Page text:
False Teachers Among
By Joe R. Price
It seems some brethren have an aversion to using the expression “false teacher” and to applying it to those who advance error. They have adopted a very limited use of the expression, telling us it takes more than teaching what is false to actually be a false teacher. They say the false teacher is marked by an evil heart of ignorance and insincerity. For example, “A false teacher is surely one whose dishonest motives and/or ignorance distinguish him from the sincere brother who has reached an erroneous conclusion” (Ed Harrell, “Homer Hailey: False Teacher?,” Christianity Magazine, November, 1988, p. 9).
Our interest here is not prejudicial labeling, but the proper identification of conduct. No doubt, some false teachers have evil motives (2 Pet. 2:3). Regardless of the motivations of the heart, a false teacher does more than merely reach an “erroneous conclusion”; he advances (teaches) his error by instructing others. As a teacher, he comes under the Lord’s “stricter judgment” for what he teaches, how he teaches and why he teaches (Gal. 1:6-9; Jas. 3:1; 2 Tim. 2:24-26; 4:1-5).
Thankfully, the apostle Peter did not shrink from identifying false teachers and warning us of them. He strictly warned, “But there were also false prophets among the people, even as there will be false teachers among you, who will secretly bring in destructive heresies, even denying the Lord who bought them, and bring on themselves swift destruction” (2 Pet. 2:1). Their words are not the “way of truth”, but “deceptive”; fabricated, fictitious and false (2 Pet. 2:2-3). They are plastic preachers who trade the truth for a lie for the sake of covetousness, convenience and comfort (2 Pet. 2:3; 2 Tim. 4:3-4). Their destruction is sure (2 Pet. 2:3-11).
Peter’s warning against false teachers in 2 Peter 2 cautions against the error of their teaching as he also exposes the corruption of their character. Wise, obedient faith prompts us to “test the spirits” in light of apostolic truth in order to hold fast what is good while abstaining from every form of evil (1 Jn. 4:1-6; 1 Ths. 5:21-22). Consider Peter’s warnings against false teachers and their teaching:
The crucial point is whether or not we are willing to make the applications needed in order to identify and avoid error. Truth will build us up and will expose error when we do the work of first examining what we are taught and then refusing what is false while clinging to what is true (1 Thess. 5:21-22). Otherwise, we jeopardize our souls. So, let us make some practical applications by examining false teachers and their false doctrines.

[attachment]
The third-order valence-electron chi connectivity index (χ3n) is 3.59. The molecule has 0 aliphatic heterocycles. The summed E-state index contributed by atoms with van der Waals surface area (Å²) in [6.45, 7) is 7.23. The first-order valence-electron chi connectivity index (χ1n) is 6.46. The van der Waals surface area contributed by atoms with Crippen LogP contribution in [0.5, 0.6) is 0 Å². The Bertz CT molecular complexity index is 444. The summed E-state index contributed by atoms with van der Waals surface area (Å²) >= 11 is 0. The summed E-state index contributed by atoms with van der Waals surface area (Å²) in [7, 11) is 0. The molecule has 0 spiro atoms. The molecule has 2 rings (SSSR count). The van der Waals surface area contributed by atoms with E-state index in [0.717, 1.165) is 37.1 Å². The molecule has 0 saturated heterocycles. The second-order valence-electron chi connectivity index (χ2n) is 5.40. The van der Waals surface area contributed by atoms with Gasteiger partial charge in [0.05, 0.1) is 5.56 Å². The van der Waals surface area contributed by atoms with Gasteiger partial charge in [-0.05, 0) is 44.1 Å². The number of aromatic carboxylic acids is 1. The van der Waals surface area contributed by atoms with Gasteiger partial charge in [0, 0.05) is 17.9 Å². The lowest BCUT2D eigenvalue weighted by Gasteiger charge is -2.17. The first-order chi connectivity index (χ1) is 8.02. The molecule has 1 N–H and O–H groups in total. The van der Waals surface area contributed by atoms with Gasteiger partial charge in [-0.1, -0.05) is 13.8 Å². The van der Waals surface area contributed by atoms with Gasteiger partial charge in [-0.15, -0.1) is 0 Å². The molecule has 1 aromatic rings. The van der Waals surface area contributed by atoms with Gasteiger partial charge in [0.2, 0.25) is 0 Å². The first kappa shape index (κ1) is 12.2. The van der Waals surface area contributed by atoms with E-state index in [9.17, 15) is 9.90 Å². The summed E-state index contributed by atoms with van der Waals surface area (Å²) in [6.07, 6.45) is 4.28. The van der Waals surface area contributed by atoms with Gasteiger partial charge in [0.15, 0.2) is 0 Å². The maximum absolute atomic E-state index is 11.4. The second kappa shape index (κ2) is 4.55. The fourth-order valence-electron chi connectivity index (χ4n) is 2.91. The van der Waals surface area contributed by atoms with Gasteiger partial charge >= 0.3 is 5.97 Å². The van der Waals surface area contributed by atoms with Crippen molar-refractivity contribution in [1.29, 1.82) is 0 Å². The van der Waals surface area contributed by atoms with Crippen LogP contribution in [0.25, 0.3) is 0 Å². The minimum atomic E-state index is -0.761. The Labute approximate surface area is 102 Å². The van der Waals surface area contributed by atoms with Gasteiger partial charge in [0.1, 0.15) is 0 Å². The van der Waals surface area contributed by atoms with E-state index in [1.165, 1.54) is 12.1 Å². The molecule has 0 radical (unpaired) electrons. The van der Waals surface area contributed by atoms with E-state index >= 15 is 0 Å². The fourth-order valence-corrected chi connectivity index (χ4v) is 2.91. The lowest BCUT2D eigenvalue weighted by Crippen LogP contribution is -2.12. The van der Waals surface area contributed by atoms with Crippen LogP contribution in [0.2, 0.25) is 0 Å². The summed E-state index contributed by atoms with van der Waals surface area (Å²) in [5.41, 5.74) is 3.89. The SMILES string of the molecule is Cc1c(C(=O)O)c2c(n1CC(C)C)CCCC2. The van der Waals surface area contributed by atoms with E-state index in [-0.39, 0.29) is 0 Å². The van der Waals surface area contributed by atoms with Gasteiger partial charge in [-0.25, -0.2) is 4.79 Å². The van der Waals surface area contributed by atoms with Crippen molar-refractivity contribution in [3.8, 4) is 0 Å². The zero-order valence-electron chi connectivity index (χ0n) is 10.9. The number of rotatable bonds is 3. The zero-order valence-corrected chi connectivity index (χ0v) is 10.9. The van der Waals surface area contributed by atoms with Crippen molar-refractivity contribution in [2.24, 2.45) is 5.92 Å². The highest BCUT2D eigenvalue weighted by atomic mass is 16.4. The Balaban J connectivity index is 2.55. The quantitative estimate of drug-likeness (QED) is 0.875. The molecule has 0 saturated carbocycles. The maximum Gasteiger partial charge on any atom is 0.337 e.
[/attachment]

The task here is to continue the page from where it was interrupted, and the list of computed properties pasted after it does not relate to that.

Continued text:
1. Marriage, divorce and remarriage (MDR). Some will not touch this subject with a 10-foot pole. But, Jesus did, and so must we (Matt. 5:31-32; 19:3-12; Mk. 10:1-12; Lk. 16:18; 1 Cor. 7:10-11; Rom. 7:2). Yet, because more than a few will not, the sin of adultery is minimized and redefined out of existence by false teachers whose error comforts sinners in their sinful remarriages. Some brethren hold and teach that alien sinners are not answerable to the law of Christ on the subject. (Marriage is from the beginning and Christ’s authority applies to the marriages of all men, including the lost, Matt. 19:4-6; Heb. 13:4; Matt. 28:18.) Other brethren teach adulterers may remarry with God’s approval, saying that when one is loosed from the marriage bond, both are loosed. (Jesus said this person “commits adultery” in remarriage, as well as the one who marries him or her, Matt. 19:9.) Some brethren teach that the words of Jesus spoke do not apply to people today, effectively removing Matthew-John from the new covenant, including Christ’s personal teaching on divorce and remarriage. (They fail to believe Jesus came “preaching the gospel of the kingdom”, and have Him teaching the Law of Moses, Matt. 4:23.) Some brethren teach people should remain in the marriage they are in when they become Christians, regardless of past divorces and remarriages. (These misapply 1 Corinthians 7:20, “Let each one remain in the same calling in which he was called” by advising those in sinful remarriages to remain together. But, since they are not “with God” in that relationship, they cannot remain in it (1 Cor. 7:24). Repentance demands ending sin, not remaining in it (Acts 26:20; Rev. 9:20-21).